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CIO Interview with Jim Nelms, CISO at LabCorp

Safeguarding patient healthcare information is critical. It’s never a question of if an attack will happen, but when. As the CISO of medical testing giant LabCorp, Jim Nelms has some clear ideas about how to approach this challenge.

jim nelms headshot 2
LabCorp

Can you describe some of the unique challenges to securing sensitive patient healthcare data?

Financial data is volatile and recovery is easier. Healthcare data is static—protecting that is critical because it’s unchangeable and irreplaceable. Medical devices are now like the Internet of Things. An infusion pump is just a computer that puts medicine into your body. And now, new regulations like GDPR and the California Consumer Protection Act are invasive. They have integrated privacy and security, which may sound the same, but they are really different. Security is binary: is data safe or not? Privacy is more a legal opinion as to whether appropriate use of the data is maintained. We take that extremely seriously.

LabCorp recently experienced a ransomware attack. How did you discover that attack so quickly?

We are attacked every day, just like every other corporation—about 16 attacks a day, in fact. There are a couple of things we do to quickly contain and minimize the impact of attacks and protect data. I was pleased with the way we executed our response plan, but more important than the response was our level of preparation. We have tight integration between IT and security operations so we can move quickly. This was not a breach—it was a service interruption. As a preemptive measure, we shut down services or links to protect the confidentiality and integrity of the information.

How do you protect medical devices and the information they generate during clinical trials?

We have an independent scanning and penetration program that models our risk levels. It shifts decisions from being an IT to a business decision based on the criticality of the information, the system resiliency, and the risks to the business or patients. We also divide operations technology and information technology. For example, in diagnostics, we separate machines that process test tubes from machines that do word processing. We treat them differently from a network and security perspective so we have multiple levels of segmentation. We also consider security a journey, not a destination. We can’t use 20th century solutions for 21st century problems.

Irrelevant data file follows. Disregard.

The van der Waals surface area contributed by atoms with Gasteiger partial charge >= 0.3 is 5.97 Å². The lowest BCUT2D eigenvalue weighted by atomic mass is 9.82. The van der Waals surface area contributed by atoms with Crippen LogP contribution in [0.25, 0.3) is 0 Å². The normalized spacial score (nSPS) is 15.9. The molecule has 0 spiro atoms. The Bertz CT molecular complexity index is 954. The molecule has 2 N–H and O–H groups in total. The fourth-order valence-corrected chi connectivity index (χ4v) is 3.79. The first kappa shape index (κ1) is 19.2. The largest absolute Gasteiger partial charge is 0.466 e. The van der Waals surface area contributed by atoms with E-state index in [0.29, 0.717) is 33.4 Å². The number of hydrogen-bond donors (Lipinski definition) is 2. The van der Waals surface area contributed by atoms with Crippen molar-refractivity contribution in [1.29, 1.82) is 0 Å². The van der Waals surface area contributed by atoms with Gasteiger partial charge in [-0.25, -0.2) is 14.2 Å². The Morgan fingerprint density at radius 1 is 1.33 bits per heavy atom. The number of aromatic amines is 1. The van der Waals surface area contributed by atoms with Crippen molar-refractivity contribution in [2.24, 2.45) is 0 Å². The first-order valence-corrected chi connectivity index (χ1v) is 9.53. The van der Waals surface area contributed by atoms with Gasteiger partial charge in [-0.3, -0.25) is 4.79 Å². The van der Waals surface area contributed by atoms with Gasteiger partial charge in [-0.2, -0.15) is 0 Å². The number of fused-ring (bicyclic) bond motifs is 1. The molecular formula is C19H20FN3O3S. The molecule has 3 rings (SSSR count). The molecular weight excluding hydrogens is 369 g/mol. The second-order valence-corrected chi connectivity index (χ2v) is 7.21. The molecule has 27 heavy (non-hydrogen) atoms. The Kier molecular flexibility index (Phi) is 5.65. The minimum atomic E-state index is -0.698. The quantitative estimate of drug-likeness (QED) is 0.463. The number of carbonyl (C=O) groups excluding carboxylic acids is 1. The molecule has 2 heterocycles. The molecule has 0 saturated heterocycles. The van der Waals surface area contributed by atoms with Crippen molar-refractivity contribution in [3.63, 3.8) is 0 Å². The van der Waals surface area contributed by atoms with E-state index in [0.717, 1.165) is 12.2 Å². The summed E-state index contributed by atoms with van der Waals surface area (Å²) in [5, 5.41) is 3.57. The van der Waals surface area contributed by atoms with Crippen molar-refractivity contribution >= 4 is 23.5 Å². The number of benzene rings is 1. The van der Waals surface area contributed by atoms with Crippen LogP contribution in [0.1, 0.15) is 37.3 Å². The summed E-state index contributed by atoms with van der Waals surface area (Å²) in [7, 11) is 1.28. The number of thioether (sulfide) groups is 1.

How do you safely move healthcare information between partners and meet regulatory and voluntary agreements?

As you move information from one company to another, there’s a custody transfer process. We have zero tolerance for exposure of patient information, so we rely on stringent frameworks to do so. In May of this year, LabCorp became SOC 2 certified so we provide that to our suppliers and customers. And that’s just the compliance side. Our objective is not just to meet the minimum requirements, but to be on the leading edge of information security. It’s “show me the money” time. We have adopted a trust-and-verify approach because the consequences are too severe if one of our vendors or hospitals makes a mistake that reflects poorly on LabCorp.

What sort of changes do you see coming in the future for the healthcare industry and for LabCorp itself?

We have a strong alliance with the National Health ISAC (Information Sharing and Analysis Center). We are developing strong frameworks and protection mechanisms. We have worked with vendors to develop software to address the unique challenges of processing patient healthcare information. Protecting this information is the collective responsibility of the whole community. One company can’t solve it for everyone—even a company as large as LabCorp—so we have partnerships with large healthcare providers. We share ideas so we all move forward with the power of multiple companies, instead of just a single company.

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